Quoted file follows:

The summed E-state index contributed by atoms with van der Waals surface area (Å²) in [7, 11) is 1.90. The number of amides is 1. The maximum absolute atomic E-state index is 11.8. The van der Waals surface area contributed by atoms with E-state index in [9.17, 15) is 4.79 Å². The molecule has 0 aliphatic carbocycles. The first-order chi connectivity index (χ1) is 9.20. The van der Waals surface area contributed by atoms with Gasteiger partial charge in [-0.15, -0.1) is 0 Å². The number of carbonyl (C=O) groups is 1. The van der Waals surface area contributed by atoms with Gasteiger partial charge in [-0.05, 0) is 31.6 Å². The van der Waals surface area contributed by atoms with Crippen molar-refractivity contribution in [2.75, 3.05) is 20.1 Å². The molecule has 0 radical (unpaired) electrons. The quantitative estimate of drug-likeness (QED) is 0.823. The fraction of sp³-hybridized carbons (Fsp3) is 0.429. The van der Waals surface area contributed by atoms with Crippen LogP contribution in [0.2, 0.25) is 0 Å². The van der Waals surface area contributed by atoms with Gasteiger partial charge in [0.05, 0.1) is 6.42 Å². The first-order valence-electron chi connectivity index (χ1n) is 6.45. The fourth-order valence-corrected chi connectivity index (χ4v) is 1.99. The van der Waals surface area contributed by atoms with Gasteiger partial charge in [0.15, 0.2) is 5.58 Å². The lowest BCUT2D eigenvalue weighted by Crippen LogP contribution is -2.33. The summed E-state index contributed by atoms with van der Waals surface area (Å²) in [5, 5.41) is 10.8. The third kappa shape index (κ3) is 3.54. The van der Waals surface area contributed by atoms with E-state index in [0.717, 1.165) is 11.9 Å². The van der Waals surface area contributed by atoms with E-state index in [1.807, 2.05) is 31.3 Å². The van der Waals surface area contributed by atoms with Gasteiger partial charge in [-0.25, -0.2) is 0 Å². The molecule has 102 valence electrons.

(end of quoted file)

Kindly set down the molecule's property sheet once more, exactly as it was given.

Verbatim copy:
The summed E-state index contributed by atoms with van der Waals surface area (Å²) in [7, 11) is 1.90. The number of amides is 1. The maximum absolute atomic E-state index is 11.8. The van der Waals surface area contributed by atoms with E-state index in [9.17, 15) is 4.79 Å². The molecule has 0 aliphatic carbocycles. The first-order chi connectivity index (χ1) is 9.20. The van der Waals surface area contributed by atoms with Gasteiger partial charge in [-0.15, -0.1) is 0 Å². The number of carbonyl (C=O) groups is 1. The van der Waals surface area contributed by atoms with Gasteiger partial charge in [-0.05, 0) is 31.6 Å². The van der Waals surface area contributed by atoms with Crippen molar-refractivity contribution in [2.75, 3.05) is 20.1 Å². The molecule has 0 radical (unpaired) electrons. The quantitative estimate of drug-likeness (QED) is 0.823. The fraction of sp³-hybridized carbons (Fsp3) is 0.429. The van der Waals surface area contributed by atoms with Crippen LogP contribution in [0.2, 0.25) is 0 Å². The van der Waals surface area contributed by atoms with Gasteiger partial charge in [0.05, 0.1) is 6.42 Å². The first-order valence-electron chi connectivity index (χ1n) is 6.45. The fourth-order valence-corrected chi connectivity index (χ4v) is 1.99. The van der Waals surface area contributed by atoms with Gasteiger partial charge in [0.15, 0.2) is 5.58 Å². The lowest BCUT2D eigenvalue weighted by Crippen LogP contribution is -2.33. The summed E-state index contributed by atoms with van der Waals surface area (Å²) in [5, 5.41) is 10.8. The third kappa shape index (κ3) is 3.54. The van der Waals surface area contributed by atoms with E-state index in [0.717, 1.165) is 11.9 Å². The van der Waals surface area contributed by atoms with E-state index in [1.807, 2.05) is 31.3 Å². The van der Waals surface area contributed by atoms with Gasteiger partial charge in [-0.25, -0.2) is 0 Å². The molecule has 102 valence electrons.